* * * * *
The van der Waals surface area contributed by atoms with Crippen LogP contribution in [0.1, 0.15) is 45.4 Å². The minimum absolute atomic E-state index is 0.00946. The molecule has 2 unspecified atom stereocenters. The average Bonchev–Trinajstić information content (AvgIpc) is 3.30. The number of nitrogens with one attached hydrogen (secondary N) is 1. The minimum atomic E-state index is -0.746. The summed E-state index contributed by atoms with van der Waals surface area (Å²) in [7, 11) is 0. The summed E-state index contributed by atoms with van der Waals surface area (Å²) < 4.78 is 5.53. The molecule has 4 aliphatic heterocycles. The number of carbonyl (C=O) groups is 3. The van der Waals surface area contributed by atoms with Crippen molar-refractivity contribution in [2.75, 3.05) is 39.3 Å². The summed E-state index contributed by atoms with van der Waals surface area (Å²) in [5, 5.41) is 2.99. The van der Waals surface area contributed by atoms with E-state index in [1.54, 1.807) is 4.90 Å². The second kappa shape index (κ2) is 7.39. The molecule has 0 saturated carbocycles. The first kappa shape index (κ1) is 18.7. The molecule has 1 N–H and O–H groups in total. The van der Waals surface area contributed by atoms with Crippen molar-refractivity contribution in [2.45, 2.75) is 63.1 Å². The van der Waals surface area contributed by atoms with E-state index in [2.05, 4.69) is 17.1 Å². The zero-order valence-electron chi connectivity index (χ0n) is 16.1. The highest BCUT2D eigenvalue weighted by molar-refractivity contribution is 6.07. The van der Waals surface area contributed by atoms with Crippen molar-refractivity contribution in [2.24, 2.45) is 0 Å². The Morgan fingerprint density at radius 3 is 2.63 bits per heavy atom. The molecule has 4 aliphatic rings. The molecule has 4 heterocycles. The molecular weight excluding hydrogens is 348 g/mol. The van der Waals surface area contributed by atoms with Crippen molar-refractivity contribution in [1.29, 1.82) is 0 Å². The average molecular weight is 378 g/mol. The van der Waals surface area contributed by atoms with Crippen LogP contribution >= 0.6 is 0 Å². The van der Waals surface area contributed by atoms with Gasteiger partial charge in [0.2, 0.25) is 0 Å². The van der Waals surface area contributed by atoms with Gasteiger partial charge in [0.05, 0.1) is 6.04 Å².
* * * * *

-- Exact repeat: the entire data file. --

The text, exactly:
The van der Waals surface area contributed by atoms with Crippen LogP contribution in [0.1, 0.15) is 45.4 Å². The minimum absolute atomic E-state index is 0.00946. The molecule has 2 unspecified atom stereocenters. The average Bonchev–Trinajstić information content (AvgIpc) is 3.30. The number of nitrogens with one attached hydrogen (secondary N) is 1. The minimum atomic E-state index is -0.746. The summed E-state index contributed by atoms with van der Waals surface area (Å²) in [7, 11) is 0. The summed E-state index contributed by atoms with van der Waals surface area (Å²) < 4.78 is 5.53. The molecule has 4 aliphatic heterocycles. The number of carbonyl (C=O) groups is 3. The van der Waals surface area contributed by atoms with Crippen molar-refractivity contribution in [2.75, 3.05) is 39.3 Å². The summed E-state index contributed by atoms with van der Waals surface area (Å²) in [5, 5.41) is 2.99. The van der Waals surface area contributed by atoms with E-state index in [1.54, 1.807) is 4.90 Å². The second kappa shape index (κ2) is 7.39. The molecule has 0 saturated carbocycles. The first kappa shape index (κ1) is 18.7. The molecule has 1 N–H and O–H groups in total. The van der Waals surface area contributed by atoms with Crippen molar-refractivity contribution in [2.45, 2.75) is 63.1 Å². The van der Waals surface area contributed by atoms with E-state index in [2.05, 4.69) is 17.1 Å². The zero-order valence-electron chi connectivity index (χ0n) is 16.1. The highest BCUT2D eigenvalue weighted by molar-refractivity contribution is 6.07. The van der Waals surface area contributed by atoms with Crippen molar-refractivity contribution in [2.24, 2.45) is 0 Å². The Morgan fingerprint density at radius 3 is 2.63 bits per heavy atom. The molecule has 4 aliphatic rings. The molecule has 4 heterocycles. The molecular weight excluding hydrogens is 348 g/mol. The van der Waals surface area contributed by atoms with Crippen molar-refractivity contribution in [1.29, 1.82) is 0 Å². The average molecular weight is 378 g/mol. The van der Waals surface area contributed by atoms with Crippen LogP contribution >= 0.6 is 0 Å². The van der Waals surface area contributed by atoms with Gasteiger partial charge in [0.2, 0.25) is 0 Å². The van der Waals surface area contributed by atoms with Gasteiger partial charge in [0.05, 0.1) is 6.04 Å².